Photon OS installs by default with DHCP enabled. This is perfect for building and distributing Photon OS OS as a Virtual Appliance, but for most practical applications, you’ll want to set a static IP address.
Changing the IP of Photon OS involves a newer, albeit standardized procedure of editing files located in: /etc/systemd/network that will be unfamiliar to many RHEL and Debian users. Continue reading
For some users, whether you should or shouldn’t use SSH is a matter for debate. Rather than be hypocritical, I simply acknowledge that most admins will access Linux systems using SSH, and prefer to suggest that using strong passwords or passphrases and secure Management Networks is a more realistic approach to Linux administration. Continue reading
VMware photon OS is described as “yum compatible.” Yum has been the package manager for all Fedora derivative distros like RHEL and CentOS. Photon OS actually uses Tiny DNF (TDNF), which appears to be a fork of the Fedora DNF package management system. Continue reading
When I first started using VMware products, ESX Server ran on Red Hat, Virtual Center (vCenter) ran on Windows, there was no such thing as a “Virtual Appliance,” or at least the term had not yet been coined and Photon OS was a long way in the future! Continue reading
Over the weekend Google pushed out an update to Flash (18.104.22.168) with an update to Chrome (61.0.3163.100) and now vSphere Web Client is broken once again! Continue reading
VMware Workstation Pro 14 is a 64-bit Type 2 Hypervisor that is available for Linux and Windows.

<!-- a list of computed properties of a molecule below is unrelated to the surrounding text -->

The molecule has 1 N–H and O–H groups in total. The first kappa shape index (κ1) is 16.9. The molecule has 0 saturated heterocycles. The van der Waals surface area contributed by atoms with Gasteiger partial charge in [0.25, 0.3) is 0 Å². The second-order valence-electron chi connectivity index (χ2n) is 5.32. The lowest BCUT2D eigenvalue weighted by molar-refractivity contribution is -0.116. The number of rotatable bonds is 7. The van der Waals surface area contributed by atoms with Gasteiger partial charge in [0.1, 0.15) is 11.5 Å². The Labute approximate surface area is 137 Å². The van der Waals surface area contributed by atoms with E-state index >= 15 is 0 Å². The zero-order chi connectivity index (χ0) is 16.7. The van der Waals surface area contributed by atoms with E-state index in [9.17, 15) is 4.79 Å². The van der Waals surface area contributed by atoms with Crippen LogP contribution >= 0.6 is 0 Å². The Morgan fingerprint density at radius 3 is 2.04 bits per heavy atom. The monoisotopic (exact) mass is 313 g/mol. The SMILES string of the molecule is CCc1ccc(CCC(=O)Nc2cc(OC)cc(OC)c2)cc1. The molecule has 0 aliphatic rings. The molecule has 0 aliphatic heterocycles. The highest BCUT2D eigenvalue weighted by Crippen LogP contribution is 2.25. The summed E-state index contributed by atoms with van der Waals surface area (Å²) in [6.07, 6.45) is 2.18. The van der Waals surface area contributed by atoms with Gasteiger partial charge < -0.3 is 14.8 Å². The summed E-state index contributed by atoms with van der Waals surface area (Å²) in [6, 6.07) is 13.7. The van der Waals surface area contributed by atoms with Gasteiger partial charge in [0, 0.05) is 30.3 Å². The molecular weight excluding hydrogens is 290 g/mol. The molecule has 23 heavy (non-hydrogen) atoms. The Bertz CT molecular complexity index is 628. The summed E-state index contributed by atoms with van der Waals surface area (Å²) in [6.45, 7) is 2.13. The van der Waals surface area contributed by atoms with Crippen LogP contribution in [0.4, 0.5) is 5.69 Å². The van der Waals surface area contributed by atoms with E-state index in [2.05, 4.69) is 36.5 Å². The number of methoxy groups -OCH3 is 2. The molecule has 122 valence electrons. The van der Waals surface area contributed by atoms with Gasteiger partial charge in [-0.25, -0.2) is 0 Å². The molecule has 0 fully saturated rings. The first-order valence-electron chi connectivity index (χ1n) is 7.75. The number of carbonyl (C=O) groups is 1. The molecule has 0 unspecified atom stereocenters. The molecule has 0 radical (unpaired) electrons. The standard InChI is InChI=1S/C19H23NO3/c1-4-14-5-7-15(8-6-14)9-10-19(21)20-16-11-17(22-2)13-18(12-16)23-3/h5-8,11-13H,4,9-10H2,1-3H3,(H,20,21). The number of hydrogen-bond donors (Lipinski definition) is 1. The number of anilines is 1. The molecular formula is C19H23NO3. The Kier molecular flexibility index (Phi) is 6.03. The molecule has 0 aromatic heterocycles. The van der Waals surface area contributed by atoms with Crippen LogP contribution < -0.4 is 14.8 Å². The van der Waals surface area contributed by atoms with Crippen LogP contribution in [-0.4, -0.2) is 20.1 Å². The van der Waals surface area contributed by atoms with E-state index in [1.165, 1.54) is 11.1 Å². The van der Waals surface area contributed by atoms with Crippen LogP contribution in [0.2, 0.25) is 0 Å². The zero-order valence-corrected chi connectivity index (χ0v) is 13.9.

As a Type 2 Hypervisor, Workstation Pro runs as an application on top of a full Operating System like Windows 10 or Ubuntu Desktop and claims compute and hardware resources from the parent OS, then allocates those resources to the VMs you create. Continue reading
Being successful with VMware vSphere is largely about understanding “Who’s on first, What’s on second and Idunno’s on third,” at any given point in time. This is especially true with the VMware vCenter Server Appliance (VCSA), as it presents a several new console choices to the administrator. Continue reading
From time to time, you will find it necessary to transfer files to or from your VMware vCenter Server Appliance (VCSA) or ESXi Servers. If you are working from a Windows desktop or server, there’s no more convenient utility than WinSCP for copying files securely between Windows and Linux Systems.
There are a few issues, however, when it comes to connecting to the VCSA with WinSCP that I will show you how to work around without reconfiguring the default shell of your VCSA! Continue reading
I recently went looking for information on password security for the VCSA 6.0 & 6.5 and ESXi 6.0 & 6.5. Most specifically, I was interest in the number of passwords remembered, so I could define that in documentation for a client.
Try as I might, I couldn’t find documentation for VCSA number of passwords remembered or how to configure it anywhere! Continue reading
I’ve recently spoken with a number of VMware vCenter Server Appliance 6 (VCSA) users that have had issues with the root filesystem of VCSA running out of space.
This situation seems to be occurring more often now due to a combination of when the VCSA 6 went mainstream (18 to 24 months ago) and the default 365 day password expiration. The combination is just long enough for the root password to expire and after about 6 months (depending entirely on the size and activity of the vSphere environment) the /dev/sda3 disk fills! Continue reading